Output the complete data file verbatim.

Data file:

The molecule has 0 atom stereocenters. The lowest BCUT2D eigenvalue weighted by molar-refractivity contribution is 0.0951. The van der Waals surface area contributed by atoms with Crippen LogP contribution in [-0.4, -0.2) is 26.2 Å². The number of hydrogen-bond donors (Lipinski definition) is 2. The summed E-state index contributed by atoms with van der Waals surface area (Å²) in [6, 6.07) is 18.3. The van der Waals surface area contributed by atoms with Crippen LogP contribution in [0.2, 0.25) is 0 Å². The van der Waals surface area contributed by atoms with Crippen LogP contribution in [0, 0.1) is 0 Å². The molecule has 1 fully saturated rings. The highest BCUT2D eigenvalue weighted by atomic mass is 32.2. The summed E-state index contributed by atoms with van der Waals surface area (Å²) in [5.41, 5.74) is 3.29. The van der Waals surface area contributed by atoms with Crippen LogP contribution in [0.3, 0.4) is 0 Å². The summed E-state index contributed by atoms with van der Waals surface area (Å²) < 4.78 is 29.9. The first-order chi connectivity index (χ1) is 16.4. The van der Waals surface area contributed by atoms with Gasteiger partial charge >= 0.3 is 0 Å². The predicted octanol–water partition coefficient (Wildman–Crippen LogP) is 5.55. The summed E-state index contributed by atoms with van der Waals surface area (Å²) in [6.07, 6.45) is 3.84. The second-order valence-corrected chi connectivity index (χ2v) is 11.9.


The molecule has 0 atom stereocenters. The lowest BCUT2D eigenvalue weighted by molar-refractivity contribution is 0.0951. The van der Waals surface area contributed by atoms with Crippen LogP contribution in [-0.4, -0.2) is 26.2 Å². The number of hydrogen-bond donors (Lipinski definition) is 2. The summed E-state index contributed by atoms with van der Waals surface area (Å²) in [6, 6.07) is 18.3. The van der Waals surface area contributed by atoms with Crippen LogP contribution in [0.2, 0.25) is 0 Å². The van der Waals surface area contributed by atoms with Crippen LogP contribution in [0, 0.1) is 0 Å². The molecule has 1 fully saturated rings. The highest BCUT2D eigenvalue weighted by atomic mass is 32.2. The summed E-state index contributed by atoms with van der Waals surface area (Å²) in [5.41, 5.74) is 3.29. The van der Waals surface area contributed by atoms with Crippen LogP contribution in [0.3, 0.4) is 0 Å². The summed E-state index contributed by atoms with van der Waals surface area (Å²) < 4.78 is 29.9. The first-order chi connectivity index (χ1) is 16.4. The van der Waals surface area contributed by atoms with Gasteiger partial charge >= 0.3 is 0 Å². The predicted octanol–water partition coefficient (Wildman–Crippen LogP) is 5.55. The summed E-state index contributed by atoms with van der Waals surface area (Å²) in [6.07, 6.45) is 3.84. The second-order valence-corrected chi connectivity index (χ2v) is 11.9.